From Good to Great Content

If you’ve been around the search space for any period of time you’ll have heard one of these sayings at some point or another: “Content is King”, “Write for people not search engines”, “Create good content”.    AJ Kohn points to a recent Matt Cutts video where Matt talks about content and whether Google will penalize a site for having good content but poorly implemented SEO practices.  There are two main points I take away from this, the first is much of what Matt says can quickly be taken out of context to the point where others are saying “you don’t need SEO only good content”, and the second is “what is good content?”  I think the first statement is inaccurate and hope to prove some of the value SEO has, while the second needs some clarification.


What Makes Good Content?

To the second point “what is good content?” I feel there are two answers.  The first is Google’s definition of good content.  The second is our opinion of good content.  The “ours” being yours, mine and everyone else’s opinion.  These two points of view can differ significantly and while Google may point to the algorithm and say it decides what is good, some people may feel otherwise (which is why Google always has someone complaining about how they no longer rank on something.)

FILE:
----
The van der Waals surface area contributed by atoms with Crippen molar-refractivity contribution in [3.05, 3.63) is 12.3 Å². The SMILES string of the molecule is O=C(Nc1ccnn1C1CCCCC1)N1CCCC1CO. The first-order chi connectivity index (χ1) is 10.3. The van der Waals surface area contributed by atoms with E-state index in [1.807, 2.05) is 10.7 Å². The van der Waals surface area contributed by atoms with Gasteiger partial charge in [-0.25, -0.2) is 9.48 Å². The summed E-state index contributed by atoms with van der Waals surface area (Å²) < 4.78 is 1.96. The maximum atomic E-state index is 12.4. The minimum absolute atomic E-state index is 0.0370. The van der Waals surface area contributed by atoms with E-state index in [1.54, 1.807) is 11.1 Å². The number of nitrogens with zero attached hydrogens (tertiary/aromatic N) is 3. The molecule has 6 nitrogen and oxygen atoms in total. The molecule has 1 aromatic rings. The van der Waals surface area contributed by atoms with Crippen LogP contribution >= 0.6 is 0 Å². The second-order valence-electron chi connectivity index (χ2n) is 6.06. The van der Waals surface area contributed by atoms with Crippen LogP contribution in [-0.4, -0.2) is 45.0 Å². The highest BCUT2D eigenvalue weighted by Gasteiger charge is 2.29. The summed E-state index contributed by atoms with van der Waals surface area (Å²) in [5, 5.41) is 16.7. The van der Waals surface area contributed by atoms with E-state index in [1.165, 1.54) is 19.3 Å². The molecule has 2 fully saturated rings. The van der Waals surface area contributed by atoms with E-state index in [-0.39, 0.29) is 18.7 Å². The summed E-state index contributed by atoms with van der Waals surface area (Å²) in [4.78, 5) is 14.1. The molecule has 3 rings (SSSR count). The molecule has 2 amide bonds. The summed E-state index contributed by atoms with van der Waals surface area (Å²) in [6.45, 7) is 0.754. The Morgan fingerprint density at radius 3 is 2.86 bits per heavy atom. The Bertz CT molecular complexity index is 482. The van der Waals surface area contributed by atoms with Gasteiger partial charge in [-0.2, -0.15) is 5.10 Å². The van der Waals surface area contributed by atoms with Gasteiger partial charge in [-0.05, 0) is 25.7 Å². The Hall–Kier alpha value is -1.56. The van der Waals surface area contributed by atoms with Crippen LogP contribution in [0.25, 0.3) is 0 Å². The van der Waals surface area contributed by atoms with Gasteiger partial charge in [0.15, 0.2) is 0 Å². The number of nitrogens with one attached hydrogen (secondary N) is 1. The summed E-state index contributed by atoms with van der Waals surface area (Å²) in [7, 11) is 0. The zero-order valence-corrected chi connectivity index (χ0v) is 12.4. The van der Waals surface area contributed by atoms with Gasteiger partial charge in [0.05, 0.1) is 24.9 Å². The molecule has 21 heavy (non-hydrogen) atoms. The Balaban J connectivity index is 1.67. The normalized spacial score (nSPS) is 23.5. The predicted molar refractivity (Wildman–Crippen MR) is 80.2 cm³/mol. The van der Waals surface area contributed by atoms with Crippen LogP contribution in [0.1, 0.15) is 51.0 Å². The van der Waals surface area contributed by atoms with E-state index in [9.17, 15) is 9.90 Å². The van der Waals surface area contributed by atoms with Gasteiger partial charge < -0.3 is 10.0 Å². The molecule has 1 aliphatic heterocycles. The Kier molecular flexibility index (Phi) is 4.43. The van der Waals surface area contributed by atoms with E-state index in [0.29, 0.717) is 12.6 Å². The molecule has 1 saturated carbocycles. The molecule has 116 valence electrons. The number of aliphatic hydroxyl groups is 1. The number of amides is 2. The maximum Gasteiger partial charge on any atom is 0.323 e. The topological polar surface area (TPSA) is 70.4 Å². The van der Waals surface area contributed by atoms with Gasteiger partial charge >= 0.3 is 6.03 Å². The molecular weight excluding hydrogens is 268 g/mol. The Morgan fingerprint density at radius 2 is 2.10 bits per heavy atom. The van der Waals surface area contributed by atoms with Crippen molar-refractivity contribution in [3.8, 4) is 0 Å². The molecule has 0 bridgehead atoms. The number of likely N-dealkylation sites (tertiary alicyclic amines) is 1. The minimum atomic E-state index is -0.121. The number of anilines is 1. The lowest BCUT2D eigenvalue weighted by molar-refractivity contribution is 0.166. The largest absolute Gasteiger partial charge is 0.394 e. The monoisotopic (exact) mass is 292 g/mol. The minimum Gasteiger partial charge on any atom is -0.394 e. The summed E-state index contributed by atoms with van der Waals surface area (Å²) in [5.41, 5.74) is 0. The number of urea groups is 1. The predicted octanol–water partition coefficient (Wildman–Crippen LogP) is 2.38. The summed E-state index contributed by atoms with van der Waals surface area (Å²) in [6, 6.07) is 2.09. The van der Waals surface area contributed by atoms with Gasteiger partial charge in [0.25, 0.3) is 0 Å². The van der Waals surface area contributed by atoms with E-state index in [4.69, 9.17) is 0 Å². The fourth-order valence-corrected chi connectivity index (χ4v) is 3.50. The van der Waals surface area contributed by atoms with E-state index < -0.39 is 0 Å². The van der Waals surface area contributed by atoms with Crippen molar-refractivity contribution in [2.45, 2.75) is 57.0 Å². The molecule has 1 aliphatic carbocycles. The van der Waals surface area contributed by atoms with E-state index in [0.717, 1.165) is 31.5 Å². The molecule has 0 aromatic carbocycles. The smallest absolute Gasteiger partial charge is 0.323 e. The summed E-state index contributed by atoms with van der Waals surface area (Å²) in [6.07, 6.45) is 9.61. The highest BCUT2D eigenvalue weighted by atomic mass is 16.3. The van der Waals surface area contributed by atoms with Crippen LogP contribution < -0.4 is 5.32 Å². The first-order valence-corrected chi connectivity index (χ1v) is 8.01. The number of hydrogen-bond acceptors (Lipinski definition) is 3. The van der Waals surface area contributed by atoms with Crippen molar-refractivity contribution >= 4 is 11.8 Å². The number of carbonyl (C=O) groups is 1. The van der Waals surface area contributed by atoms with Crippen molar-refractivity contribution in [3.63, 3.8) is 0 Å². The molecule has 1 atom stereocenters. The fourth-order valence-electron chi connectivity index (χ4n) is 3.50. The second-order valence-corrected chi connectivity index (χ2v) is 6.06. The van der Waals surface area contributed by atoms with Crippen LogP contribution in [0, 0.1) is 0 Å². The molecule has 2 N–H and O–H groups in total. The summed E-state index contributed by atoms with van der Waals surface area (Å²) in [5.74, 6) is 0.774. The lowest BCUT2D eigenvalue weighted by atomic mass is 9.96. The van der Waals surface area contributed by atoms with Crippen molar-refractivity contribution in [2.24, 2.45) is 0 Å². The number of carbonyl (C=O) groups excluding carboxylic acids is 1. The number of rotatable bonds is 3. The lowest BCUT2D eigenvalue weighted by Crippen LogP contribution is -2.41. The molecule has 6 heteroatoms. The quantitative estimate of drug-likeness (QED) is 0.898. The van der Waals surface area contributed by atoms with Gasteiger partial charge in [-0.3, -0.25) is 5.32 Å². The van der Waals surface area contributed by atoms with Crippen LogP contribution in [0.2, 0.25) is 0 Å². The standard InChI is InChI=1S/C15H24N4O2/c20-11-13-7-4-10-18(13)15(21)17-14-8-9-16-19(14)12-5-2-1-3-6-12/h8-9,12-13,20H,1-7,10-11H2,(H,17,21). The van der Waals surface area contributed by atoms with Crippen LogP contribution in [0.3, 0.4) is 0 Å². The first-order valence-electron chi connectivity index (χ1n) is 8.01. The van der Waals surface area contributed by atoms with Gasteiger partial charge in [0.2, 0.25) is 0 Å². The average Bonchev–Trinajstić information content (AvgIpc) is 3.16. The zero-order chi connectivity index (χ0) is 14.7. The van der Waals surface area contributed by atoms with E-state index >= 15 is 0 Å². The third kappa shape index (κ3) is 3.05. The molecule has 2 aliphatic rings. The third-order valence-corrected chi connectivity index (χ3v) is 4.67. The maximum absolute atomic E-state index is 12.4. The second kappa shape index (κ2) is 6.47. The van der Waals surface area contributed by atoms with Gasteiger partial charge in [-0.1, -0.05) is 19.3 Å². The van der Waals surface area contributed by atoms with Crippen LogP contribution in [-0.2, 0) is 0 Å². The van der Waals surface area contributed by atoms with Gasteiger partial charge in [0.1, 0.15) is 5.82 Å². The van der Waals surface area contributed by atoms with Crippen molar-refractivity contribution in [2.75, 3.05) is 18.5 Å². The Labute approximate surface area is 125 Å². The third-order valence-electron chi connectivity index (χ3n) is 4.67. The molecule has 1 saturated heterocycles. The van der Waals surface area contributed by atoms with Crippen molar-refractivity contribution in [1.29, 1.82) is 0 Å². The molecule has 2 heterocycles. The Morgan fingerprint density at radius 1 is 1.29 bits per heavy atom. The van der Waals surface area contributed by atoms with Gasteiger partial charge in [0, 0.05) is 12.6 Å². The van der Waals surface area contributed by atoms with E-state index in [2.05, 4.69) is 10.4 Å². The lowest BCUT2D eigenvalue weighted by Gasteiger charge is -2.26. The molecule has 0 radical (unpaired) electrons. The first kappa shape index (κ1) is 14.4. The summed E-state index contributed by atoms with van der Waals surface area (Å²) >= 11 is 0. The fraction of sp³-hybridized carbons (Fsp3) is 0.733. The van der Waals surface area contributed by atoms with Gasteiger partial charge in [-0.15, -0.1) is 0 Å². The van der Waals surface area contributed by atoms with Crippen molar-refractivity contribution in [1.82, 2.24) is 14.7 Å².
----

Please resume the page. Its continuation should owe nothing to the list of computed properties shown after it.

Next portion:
The challenge is that most people trust Google’s results.  There are a number of search studies that tell us that very few people click beyond the first page, and even fewer beyond the second.  Most clicks usually happen in the top 3 organic rankings.  This actually means that our opinion of “good content” doesn’t really matter all that much, only Google’s opinion matters, and that the users either trusts Google implicitly in the results they don’t click further or users are lazy (which is a totally different topic).  The fact is good is what Google says is good.

Ultimately this means if we want our “good content” to be discovered or read we in fact do have to write not for people but for the search engine.  This means formatting your content to capitalize on this as much as possible, which can be enabled with smart SEO tactics.

Developing Content

My approach to content is to use think of the traditional Brief Essay Framework which has the following structure:

  1. The Topic
  2. The Body
  3. The Conclusion

The body should include or illustrate several points to the main topic, with the conclusion illustrating the value or wrapping everything up nicely.  It’s a simple approach, but it prevents you from trying to take on too much, and makes web pages that are easily digestible.  This approach applies to almost any site, be it products (the topic is the product, the body is its features, the conclusion is its proposed value) to blogs, to corporate sites.

This approach to content can also be leveraged to tap into important keywords or phrases for your website.  The topic should represent your most important keywords or phrases and the theme should carry throughout your page.  Your next challenge is to identify the theme to the search engine.

Connecting Content to Cues